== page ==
U.S.-China Economic Relations: Present and Future

U.S.-China Economic Relations: Present and Future

U.S.-China Economic Relations: Present and Future

U.S.-China Economic Relations: Present and Future

Excerpt

RICHARD H. HOLTON and WANG XI

China and the United States have now had a decade of experience since China's new economic reforms were introduced late in 1978. Economic relations between the two countries have been evolving steadily, but not without some tensions and complaints. The papers in this volume, presented at a conference at Fudan University in March 1988, review and assess the experience in this new era, with the hope that improved understanding can lead to felicitous relations between the two countries in the coming years.

In 1979, China's international trade was minimal, reflecting the long- standing policy of managing the economy with self-sufficiency as a major objective. Meanwhile, the United States was the biggest international trader. So in a sense we are looking at the David and Goliath of international trade and asking how they are getting on.

The answer seems to be that they are getting along tolerably well. The problems that have drawn attention stem largely from the pattern of change that the two countries are facing both internally and in relation to the world scene. China is moving toward an economy characterized by economic planning supplemented with free markets. Market forces are now to play a major role in guiding the allocation of resources. At the same time, modernization of the economy calls for fast improvements in the state of technology applied in the country's factories and infrastructure services, and this need dictates that much modern technology be acquired from the more industrialized countries of the world. Thus the demand for foreign exchange is great. Meanwhile, the country's industrialization program has not proceeded to the point where new industries have matured sufficiently to compete easily in world markets. Thus China must earn its foreign exchange largely from the exports traditionally favored by less-developed countries, namely textiles and textile products and other labor-intensive products.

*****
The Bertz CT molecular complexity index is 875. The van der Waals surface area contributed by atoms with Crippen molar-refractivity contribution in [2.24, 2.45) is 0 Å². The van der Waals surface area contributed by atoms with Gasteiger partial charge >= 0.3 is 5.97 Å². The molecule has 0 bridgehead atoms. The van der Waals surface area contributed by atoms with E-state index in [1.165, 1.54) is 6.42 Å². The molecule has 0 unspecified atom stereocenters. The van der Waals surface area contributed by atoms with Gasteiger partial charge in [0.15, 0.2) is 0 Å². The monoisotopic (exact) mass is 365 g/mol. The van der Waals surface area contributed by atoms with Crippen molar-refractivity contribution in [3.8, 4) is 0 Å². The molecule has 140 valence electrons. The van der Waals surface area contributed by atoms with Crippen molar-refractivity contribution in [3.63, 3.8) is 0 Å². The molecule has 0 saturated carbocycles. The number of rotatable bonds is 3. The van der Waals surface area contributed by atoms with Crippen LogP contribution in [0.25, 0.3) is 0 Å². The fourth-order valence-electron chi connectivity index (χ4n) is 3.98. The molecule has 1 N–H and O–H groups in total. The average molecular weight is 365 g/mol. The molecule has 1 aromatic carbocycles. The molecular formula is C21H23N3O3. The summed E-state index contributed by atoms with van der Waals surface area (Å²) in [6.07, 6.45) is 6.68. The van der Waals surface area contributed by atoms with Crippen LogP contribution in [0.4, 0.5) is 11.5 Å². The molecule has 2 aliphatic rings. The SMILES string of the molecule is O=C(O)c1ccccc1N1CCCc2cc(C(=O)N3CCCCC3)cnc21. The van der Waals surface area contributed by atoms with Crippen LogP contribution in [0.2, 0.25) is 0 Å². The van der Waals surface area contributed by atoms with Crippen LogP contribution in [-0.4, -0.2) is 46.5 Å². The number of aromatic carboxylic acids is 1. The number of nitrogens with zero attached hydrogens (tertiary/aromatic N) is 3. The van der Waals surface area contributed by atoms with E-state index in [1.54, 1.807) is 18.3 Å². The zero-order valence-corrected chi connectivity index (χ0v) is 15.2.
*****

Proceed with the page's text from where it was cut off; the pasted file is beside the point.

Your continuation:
The United States over the last decade has been experiencing its own version of a foreign exchange problem. Huge trade deficits developed . . .

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